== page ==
Artificial intelligence
Will machines really outsmart humans?

11th May 2017

Ray Kurzweil, Google's director of engineering, has predicted that by 2029, computers will have completed the 'Turing test' of a machine's ability to exhibit intelligent behaviour equivalent to, or indistinguishable from, that of a human.

Elon Musk has warned there is a very real prospect of machines becoming smarter than people and that it is one we should be taking more seriously.

His latest response has been the launch of start-up, Neuralink, which is taking a new approach to harnessing artificial intelligence by building devices to connect the human brain with computers.

Exploring a range of new possibilities, from repairing brain injuries to sharing thoughts and experiences 'brain to brain', this seems to many to be very much the realms of science fiction – or else headline-grabbing PR for Musk's latest venture.

However, there is no doubt that in recent years, artificial intelligence (AI), the capability of a machine to display cognitive functions, such as learning and problem solving, has certainly advanced.

Capabilities that are currently classified as AI functions include successfully understanding human speech, self-driving cars and interpreting complex data.

Although robots are smarter than they've ever been before, can they really challenge human intelligence?

Understanding human speech
Understanding human speech is one area where AI is aiding robots to match people. Microsoft's AI technology has now reached a level of 'human parity' and can recognise speech on the same level as human transcribers, with an error rate of approximately 5.9. This advancement in AI, which is set to reach an error rate lower than that of humans, is paving the way for transcription services to be replaced by robots.

Google's autonomous vehicles and Tesla's semi-autonomous cars are driving on city streets today
Google's autonomous vehicles and Tesla's semi-autonomous cars are driving on city streets today
Self-driving cars
Advances in sensing technology and machine learning for perception tasks have spurred the progress of self-driving cars in recent years. As a result, Google's autonomous vehicles and Tesla's semi-autonomous cars are driving on city streets today.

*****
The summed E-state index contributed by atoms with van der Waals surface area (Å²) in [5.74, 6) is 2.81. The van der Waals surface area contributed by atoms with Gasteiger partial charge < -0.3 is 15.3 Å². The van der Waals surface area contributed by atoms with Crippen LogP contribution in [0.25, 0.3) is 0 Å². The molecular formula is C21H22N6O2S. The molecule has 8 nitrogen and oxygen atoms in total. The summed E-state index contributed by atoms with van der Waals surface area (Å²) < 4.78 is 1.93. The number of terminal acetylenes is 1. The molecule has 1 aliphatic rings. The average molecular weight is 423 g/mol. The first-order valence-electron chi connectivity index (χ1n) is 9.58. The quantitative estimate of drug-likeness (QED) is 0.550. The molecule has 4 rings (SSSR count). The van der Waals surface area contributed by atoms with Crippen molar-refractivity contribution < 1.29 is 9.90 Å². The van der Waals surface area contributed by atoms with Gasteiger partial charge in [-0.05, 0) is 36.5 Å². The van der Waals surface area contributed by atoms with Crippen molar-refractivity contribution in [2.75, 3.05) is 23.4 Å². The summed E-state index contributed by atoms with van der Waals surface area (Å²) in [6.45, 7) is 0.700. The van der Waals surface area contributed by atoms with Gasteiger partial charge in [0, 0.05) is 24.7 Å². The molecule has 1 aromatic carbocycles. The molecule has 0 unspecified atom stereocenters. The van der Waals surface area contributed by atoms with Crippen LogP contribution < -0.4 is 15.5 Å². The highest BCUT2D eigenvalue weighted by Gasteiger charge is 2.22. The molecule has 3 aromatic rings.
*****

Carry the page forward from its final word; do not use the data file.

Google's self-driving car project – now known as Waymo – has logged almost three million miles, mostly on city streets, and Google aims to have fixed issues caused by uneven roads or other drivers by 2020.

With new driverless car projects launching regularly, led by both manufacturers and governments, it is now widely considered that driverless cars will eventually become the mainstream, offering a safer way to drive and promising to dramatically reduce road traffic accidents.

Interpreting complex data
Rather than processing details as inputted in traditional data forms, AI can also adopt a more natural approach to collecting customer information, using natural language processing. Natural language processing enables robots to learn about the speaker the same way that humans do: through conversation.

Robots are able to integrate knowledge with big data and automatically apply it to necessary fields, databases and other sources at sub-second speeds, more quickly than humans when searching for answers or facts in a conversational format.

Why AI hasn't passed the Turing test (yet)
Whilst areas of AI, including understanding human speech, self-driving cars and interpreting complex data, have advanced in recent years, none of these systems have been able to pass the Turing test and thus exhibit 'human-like' intelligence.

One explanation for this is that to date, AI has typically been applied to one scenario at a time, whether self-driving cars or AlphaGo. To a certain extent, it has therefore remained one-dimensional and incomparable to what is normally understood by human 'intelligence'.

Early attempts to create computer programmes that simulate human conversation using AI - sometimes referred to as 'chatbots' - have fallen short due to their inability to deal with content outside pre-programmed prompts.

And Microsoft's creation of a bot that could 'learn' beyond its initial parameters had to be quickly withdrawn when Tay started emulating the racist, misogynistic language it encountered.

This cautionary tale has encouraged other commercial applications to limit bots to pre-programmed scripts. In the world of insurance, this is equivalent to a bot responding to specific queries, such as 'what's my no claims discount?' but not likely to resolve more complex customer scenarios.

For the time being, the prospect of robots being able to converse in the same way as humans therefore seems distant.

Nonetheless, with the significant progress already made in the field of AI, perhaps few would dare to bet against Kurzweil's prediction ultimately being realised.